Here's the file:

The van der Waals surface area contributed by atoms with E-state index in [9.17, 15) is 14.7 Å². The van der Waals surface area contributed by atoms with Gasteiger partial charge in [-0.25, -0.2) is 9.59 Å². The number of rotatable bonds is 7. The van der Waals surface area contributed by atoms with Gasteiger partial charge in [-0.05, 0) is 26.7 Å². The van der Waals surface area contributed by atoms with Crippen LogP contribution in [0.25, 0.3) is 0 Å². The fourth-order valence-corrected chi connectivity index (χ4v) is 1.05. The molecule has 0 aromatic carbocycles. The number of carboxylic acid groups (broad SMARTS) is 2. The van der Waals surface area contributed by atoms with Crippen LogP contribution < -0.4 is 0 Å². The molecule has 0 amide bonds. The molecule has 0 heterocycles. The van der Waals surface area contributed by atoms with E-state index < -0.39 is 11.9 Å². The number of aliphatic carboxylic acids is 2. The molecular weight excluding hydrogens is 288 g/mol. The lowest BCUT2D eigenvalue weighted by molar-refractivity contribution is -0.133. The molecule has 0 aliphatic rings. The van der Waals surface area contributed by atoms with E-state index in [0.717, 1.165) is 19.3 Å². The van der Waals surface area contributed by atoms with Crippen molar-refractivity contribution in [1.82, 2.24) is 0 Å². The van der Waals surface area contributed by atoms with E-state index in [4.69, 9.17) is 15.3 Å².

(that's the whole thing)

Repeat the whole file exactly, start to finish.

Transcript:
The van der Waals surface area contributed by atoms with E-state index in [9.17, 15) is 14.7 Å². The van der Waals surface area contributed by atoms with Gasteiger partial charge in [-0.25, -0.2) is 9.59 Å². The number of rotatable bonds is 7. The van der Waals surface area contributed by atoms with Gasteiger partial charge in [-0.05, 0) is 26.7 Å². The van der Waals surface area contributed by atoms with Crippen LogP contribution in [0.25, 0.3) is 0 Å². The fourth-order valence-corrected chi connectivity index (χ4v) is 1.05. The molecule has 0 aromatic carbocycles. The number of carboxylic acid groups (broad SMARTS) is 2. The van der Waals surface area contributed by atoms with Crippen LogP contribution < -0.4 is 0 Å². The molecule has 0 amide bonds. The molecule has 0 heterocycles. The van der Waals surface area contributed by atoms with E-state index < -0.39 is 11.9 Å². The number of aliphatic carboxylic acids is 2. The molecular weight excluding hydrogens is 288 g/mol. The lowest BCUT2D eigenvalue weighted by molar-refractivity contribution is -0.133. The molecule has 0 aliphatic rings. The van der Waals surface area contributed by atoms with E-state index in [0.717, 1.165) is 19.3 Å². The van der Waals surface area contributed by atoms with Crippen molar-refractivity contribution in [1.82, 2.24) is 0 Å². The van der Waals surface area contributed by atoms with E-state index in [4.69, 9.17) is 15.3 Å².